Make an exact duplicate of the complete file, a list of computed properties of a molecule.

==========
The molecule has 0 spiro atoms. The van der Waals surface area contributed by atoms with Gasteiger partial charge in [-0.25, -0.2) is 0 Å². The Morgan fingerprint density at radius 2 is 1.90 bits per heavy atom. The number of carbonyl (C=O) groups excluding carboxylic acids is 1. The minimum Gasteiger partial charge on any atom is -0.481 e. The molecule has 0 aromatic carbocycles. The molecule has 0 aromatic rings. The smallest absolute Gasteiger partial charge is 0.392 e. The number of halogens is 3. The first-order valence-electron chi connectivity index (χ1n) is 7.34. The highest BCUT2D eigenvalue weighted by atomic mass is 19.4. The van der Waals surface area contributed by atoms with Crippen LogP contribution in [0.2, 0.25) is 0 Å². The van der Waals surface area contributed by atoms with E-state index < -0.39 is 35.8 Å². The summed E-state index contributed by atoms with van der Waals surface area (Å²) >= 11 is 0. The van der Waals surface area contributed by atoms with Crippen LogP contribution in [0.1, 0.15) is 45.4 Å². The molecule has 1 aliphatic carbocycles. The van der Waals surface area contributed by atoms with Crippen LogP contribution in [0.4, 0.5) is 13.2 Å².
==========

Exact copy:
The molecule has 0 spiro atoms. The van der Waals surface area contributed by atoms with Gasteiger partial charge in [-0.25, -0.2) is 0 Å². The Morgan fingerprint density at radius 2 is 1.90 bits per heavy atom. The number of carbonyl (C=O) groups excluding carboxylic acids is 1. The minimum Gasteiger partial charge on any atom is -0.481 e. The molecule has 0 aromatic carbocycles. The molecule has 0 aromatic rings. The smallest absolute Gasteiger partial charge is 0.392 e. The number of halogens is 3. The first-order valence-electron chi connectivity index (χ1n) is 7.34. The highest BCUT2D eigenvalue weighted by atomic mass is 19.4. The van der Waals surface area contributed by atoms with Crippen LogP contribution in [0.2, 0.25) is 0 Å². The van der Waals surface area contributed by atoms with E-state index < -0.39 is 35.8 Å². The summed E-state index contributed by atoms with van der Waals surface area (Å²) >= 11 is 0. The van der Waals surface area contributed by atoms with Crippen LogP contribution in [0.1, 0.15) is 45.4 Å². The molecule has 1 aliphatic carbocycles. The van der Waals surface area contributed by atoms with Crippen LogP contribution in [0.4, 0.5) is 13.2 Å².